Two developers from Kenya, Norman Muga from Strathmore University and Mburu Njunge from Kenyatta University are the winners of the top prize for iLabAfrica (University of Waterloo) Agribusiness Mobile Tech Challenge.
The duo came up with the ConviFarm app, a mobile application that is set to provide sustainable solutions to challenges facing agriculture by giving suggestions on better farming practices and ways to improve food security. Farmers living in remote areas can use the ConviFarm app to get the latest information on veterinary and crop protection services.
As part of their award, the two developers have also earned themselves a one-week stay at the University of Waterloo in Ontario, Canada. While in Canada, the duo will join other world-class developers from around the globe in a training and incubation session. In addition to the trip to the University of Waterloo, the duo will also get a full six months scholarship to Strathmore University’s Entrepreneurship Development Program.
“Agriculture is the mainstay of a least 80 percent of the Kenyan population. We chose this sector because it has a direct impact on the bottom of the pyramid masses,” reiterated iLabAfrica Director, Dr. Joseph Sevilla.
The iLabAfrica mobile tech challenge is open to developers from both public and private universities in Kenya as well as members of the public. This challenge employs the virtual incubation technology that was developed by the University of Waterloo’s Conrad Business, Entrepreneurship and Technology Center. The challenge seeks to reach out to and incubate startup developers developing mobile-based products for the agribusiness sector.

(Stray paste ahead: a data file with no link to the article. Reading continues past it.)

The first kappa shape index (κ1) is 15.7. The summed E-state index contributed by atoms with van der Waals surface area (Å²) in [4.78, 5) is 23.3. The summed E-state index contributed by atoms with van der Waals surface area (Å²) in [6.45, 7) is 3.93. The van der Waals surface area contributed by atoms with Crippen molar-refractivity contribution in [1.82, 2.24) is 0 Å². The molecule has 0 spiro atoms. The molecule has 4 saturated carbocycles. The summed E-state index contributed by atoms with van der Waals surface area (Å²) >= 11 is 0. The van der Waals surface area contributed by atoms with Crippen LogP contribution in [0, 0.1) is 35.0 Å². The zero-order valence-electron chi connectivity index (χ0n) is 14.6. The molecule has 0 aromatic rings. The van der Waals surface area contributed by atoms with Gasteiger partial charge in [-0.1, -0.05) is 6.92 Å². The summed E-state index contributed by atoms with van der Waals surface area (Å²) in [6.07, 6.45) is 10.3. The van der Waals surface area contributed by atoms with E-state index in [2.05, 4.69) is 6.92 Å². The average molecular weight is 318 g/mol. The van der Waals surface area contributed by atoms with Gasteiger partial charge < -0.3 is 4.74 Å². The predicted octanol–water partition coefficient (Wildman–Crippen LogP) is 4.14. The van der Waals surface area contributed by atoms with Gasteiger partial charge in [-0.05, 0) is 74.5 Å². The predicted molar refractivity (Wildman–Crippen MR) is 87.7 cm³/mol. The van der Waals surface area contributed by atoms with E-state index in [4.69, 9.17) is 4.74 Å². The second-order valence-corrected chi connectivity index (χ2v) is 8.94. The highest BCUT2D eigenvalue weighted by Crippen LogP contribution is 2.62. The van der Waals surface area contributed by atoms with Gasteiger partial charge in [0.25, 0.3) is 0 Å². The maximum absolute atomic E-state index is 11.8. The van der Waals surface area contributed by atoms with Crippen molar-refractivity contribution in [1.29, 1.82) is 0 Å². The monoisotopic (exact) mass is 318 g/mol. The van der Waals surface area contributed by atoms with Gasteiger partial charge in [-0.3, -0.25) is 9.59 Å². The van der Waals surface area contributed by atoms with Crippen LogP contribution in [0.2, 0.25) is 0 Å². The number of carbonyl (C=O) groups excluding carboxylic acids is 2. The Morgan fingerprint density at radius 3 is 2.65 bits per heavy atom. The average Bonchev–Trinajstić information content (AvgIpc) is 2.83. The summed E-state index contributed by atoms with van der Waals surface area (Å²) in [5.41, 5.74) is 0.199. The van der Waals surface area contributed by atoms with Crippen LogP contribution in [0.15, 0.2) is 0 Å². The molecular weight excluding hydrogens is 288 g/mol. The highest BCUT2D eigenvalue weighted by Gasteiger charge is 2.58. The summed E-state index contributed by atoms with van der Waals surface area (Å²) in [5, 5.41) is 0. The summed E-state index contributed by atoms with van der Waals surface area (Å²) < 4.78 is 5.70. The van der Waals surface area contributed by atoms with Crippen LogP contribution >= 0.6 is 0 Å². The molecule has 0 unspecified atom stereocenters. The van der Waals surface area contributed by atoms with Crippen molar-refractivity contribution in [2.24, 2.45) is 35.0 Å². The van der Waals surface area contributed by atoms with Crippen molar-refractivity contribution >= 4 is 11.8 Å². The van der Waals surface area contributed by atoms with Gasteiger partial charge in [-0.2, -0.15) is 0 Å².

iLabAfrica has in charge of running the program albeit on a pilot phase through its iBizAfrica incubation center.
The Principal Secretary to Kenya’s Ministry of Information and Communication, Dr. Victor Kyalo, who was present at the event for awarding the two developers prices. Said, “This center continues to interest developers to come up with world class innovations and solutions that can impact the bottom of the pyramid in Africa.”